I found myself wondering how a 40 hours work week and reasonable expectations that match resources suddenly became such radical ideas and realized that I was squarely in the midst of a culture of overwork.

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In many work environments, overwork can seem pretty harmless – we govies certainly understand the periods of hustle that can come with building a career and the value of just digging in and getting work done that benefits our communities. There will surely be moments on the job when you push yourself well beyond your limits. But this can quickly blur the lines where it becomes easy to forget what it’s like to not feel overwhelmed. Conforming to our overwork culture can feel like a survivalist necessity. You may get to a point at which you are mentally fatigued, frustrated, and disillusioned by your work situation. Even worse, you may be so overworked that you notice the manifestation of physical symptoms. 

The perplexing thing that has been known for quite a while is that long hours and overwork diminish both productivity and quality. Featured in this Harvard Business Review article, the story of overwork is literally a story of diminishing returns:

keep overworking, and you’ll progressively work more stupidly on tasks that are increasingly meaningless.

Multiple studies have even revealed that overwork results in alarming physiological effects, including stress, high blood pressure, heart disease (at nearly twice the normal rate), depression, a vanishing libido, and insomnia. It can put a wedge in family life and impact our relationships and socialization skills. Not only can a live-to-work culture lead to employee burnout, but studies show that this kind of achievement-ism can also lead to an increase in cut corners and broken rules, which can have significant ethical and legal consequences for a government agency. The result of all of this overwork is overwhelmingly conclusive: it’s killing us and makes us crazy.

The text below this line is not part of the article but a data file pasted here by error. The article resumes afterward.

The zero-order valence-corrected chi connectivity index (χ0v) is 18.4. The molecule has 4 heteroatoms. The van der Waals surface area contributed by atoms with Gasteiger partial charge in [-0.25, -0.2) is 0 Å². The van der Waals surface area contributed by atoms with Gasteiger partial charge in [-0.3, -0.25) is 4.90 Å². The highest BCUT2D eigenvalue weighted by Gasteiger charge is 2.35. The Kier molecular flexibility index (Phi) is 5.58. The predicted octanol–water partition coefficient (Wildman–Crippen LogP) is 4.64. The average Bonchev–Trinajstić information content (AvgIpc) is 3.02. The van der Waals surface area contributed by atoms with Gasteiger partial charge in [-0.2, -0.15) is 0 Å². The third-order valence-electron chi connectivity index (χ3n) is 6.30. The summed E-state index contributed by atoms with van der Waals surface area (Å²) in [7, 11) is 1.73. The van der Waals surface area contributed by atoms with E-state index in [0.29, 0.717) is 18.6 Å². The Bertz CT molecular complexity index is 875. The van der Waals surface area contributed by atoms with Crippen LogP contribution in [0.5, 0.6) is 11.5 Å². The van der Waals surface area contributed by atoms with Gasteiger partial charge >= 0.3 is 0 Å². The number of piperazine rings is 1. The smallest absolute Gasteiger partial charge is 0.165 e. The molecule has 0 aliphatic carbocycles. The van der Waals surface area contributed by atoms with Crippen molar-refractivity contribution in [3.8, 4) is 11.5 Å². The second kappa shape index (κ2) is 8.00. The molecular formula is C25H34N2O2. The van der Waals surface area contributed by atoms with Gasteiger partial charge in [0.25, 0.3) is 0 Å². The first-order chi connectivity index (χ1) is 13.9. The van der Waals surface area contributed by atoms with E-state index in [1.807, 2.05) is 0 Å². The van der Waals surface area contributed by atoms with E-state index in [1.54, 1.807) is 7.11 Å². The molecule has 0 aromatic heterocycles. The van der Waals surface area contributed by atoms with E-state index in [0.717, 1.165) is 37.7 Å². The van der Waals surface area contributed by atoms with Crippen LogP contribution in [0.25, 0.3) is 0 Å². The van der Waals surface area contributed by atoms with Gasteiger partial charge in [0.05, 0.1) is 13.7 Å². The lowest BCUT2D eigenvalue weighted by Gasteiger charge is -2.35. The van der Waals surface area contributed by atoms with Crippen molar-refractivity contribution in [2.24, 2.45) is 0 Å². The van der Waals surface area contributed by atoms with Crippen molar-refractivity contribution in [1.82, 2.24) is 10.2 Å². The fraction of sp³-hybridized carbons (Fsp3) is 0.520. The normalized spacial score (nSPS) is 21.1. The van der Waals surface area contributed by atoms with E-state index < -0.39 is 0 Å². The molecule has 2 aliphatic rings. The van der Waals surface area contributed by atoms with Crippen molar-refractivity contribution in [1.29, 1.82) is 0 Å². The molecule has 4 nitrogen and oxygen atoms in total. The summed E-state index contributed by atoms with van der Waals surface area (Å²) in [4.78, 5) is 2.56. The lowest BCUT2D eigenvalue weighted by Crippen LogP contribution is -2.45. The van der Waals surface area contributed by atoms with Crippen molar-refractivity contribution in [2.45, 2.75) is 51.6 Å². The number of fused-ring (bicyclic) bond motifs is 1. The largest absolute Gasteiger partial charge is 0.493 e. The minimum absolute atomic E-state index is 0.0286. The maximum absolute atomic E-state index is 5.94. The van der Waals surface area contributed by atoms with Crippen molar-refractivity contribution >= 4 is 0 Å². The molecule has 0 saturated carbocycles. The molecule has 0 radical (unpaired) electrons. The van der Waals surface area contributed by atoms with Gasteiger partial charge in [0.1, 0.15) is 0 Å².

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We may talk big about how we want to achieve the ever-elusive balance of work and life outside of work, but what do we actually do about it? Do we have the courage to approach overwork with the kind of urgency that we use to tackle the issues we attempt to solve at work? Here are some strategies you can immediately institute for yourself and discuss and incorporate as leaders in your organization.

  • Identify work habits that perpetuate a live-to-work culture. Habits are powerful impulses to resist, particularly when overwork exists because that’s how it’s always been done because that’s the way I was trained by those in charge who were also trained that way. Establish a policy or practice for not sending emails after hours, or at least communicating that staff are not expected to respond to emails after hours.
  • Avoid the trap of today’s messaging about living for work. Phrases such as “rise and grind” or “hustle” can easily perpetuate creating workers focused on work as a central driver of life. Sure, people need a paycheck, or may even be drawn to the outcomes and impacts of our government work, but attempt to see these messages for what they are, encouragement and not a way of life.